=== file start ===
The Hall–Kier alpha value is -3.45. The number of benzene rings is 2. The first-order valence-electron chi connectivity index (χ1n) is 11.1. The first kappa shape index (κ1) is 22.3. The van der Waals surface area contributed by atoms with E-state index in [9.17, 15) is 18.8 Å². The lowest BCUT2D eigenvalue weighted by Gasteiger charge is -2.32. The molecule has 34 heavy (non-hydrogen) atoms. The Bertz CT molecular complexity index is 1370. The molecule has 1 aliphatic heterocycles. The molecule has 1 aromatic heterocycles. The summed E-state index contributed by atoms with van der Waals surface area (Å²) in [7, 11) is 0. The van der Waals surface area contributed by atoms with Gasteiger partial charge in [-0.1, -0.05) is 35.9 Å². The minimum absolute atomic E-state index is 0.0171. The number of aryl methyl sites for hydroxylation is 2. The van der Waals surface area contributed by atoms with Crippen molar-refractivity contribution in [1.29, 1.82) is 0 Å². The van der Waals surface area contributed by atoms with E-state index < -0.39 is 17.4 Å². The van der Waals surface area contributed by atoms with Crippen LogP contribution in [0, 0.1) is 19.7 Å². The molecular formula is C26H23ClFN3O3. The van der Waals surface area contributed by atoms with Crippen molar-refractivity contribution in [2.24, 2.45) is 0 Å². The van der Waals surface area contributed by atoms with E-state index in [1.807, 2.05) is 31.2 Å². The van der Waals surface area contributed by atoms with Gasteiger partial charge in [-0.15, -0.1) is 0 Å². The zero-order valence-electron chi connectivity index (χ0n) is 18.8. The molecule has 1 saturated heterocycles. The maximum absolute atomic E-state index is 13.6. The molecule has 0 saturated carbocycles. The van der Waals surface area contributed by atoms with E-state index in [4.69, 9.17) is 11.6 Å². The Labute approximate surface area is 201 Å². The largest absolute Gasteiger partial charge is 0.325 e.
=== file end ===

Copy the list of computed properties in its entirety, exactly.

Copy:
The Hall–Kier alpha value is -3.45. The number of benzene rings is 2. The first-order valence-electron chi connectivity index (χ1n) is 11.1. The first kappa shape index (κ1) is 22.3. The van der Waals surface area contributed by atoms with E-state index in [9.17, 15) is 18.8 Å². The lowest BCUT2D eigenvalue weighted by Gasteiger charge is -2.32. The molecule has 34 heavy (non-hydrogen) atoms. The Bertz CT molecular complexity index is 1370. The molecule has 1 aliphatic heterocycles. The molecule has 1 aromatic heterocycles. The summed E-state index contributed by atoms with van der Waals surface area (Å²) in [7, 11) is 0. The van der Waals surface area contributed by atoms with Gasteiger partial charge in [-0.1, -0.05) is 35.9 Å². The minimum absolute atomic E-state index is 0.0171. The number of aryl methyl sites for hydroxylation is 2. The van der Waals surface area contributed by atoms with Crippen molar-refractivity contribution in [1.29, 1.82) is 0 Å². The van der Waals surface area contributed by atoms with E-state index < -0.39 is 17.4 Å². The van der Waals surface area contributed by atoms with Crippen LogP contribution in [0, 0.1) is 19.7 Å². The molecular formula is C26H23ClFN3O3. The van der Waals surface area contributed by atoms with Crippen molar-refractivity contribution in [2.24, 2.45) is 0 Å². The van der Waals surface area contributed by atoms with E-state index in [1.807, 2.05) is 31.2 Å². The van der Waals surface area contributed by atoms with Gasteiger partial charge in [-0.15, -0.1) is 0 Å². The zero-order valence-electron chi connectivity index (χ0n) is 18.8. The molecule has 1 saturated heterocycles. The maximum absolute atomic E-state index is 13.6. The molecule has 0 saturated carbocycles. The van der Waals surface area contributed by atoms with E-state index in [4.69, 9.17) is 11.6 Å². The Labute approximate surface area is 201 Å². The largest absolute Gasteiger partial charge is 0.325 e.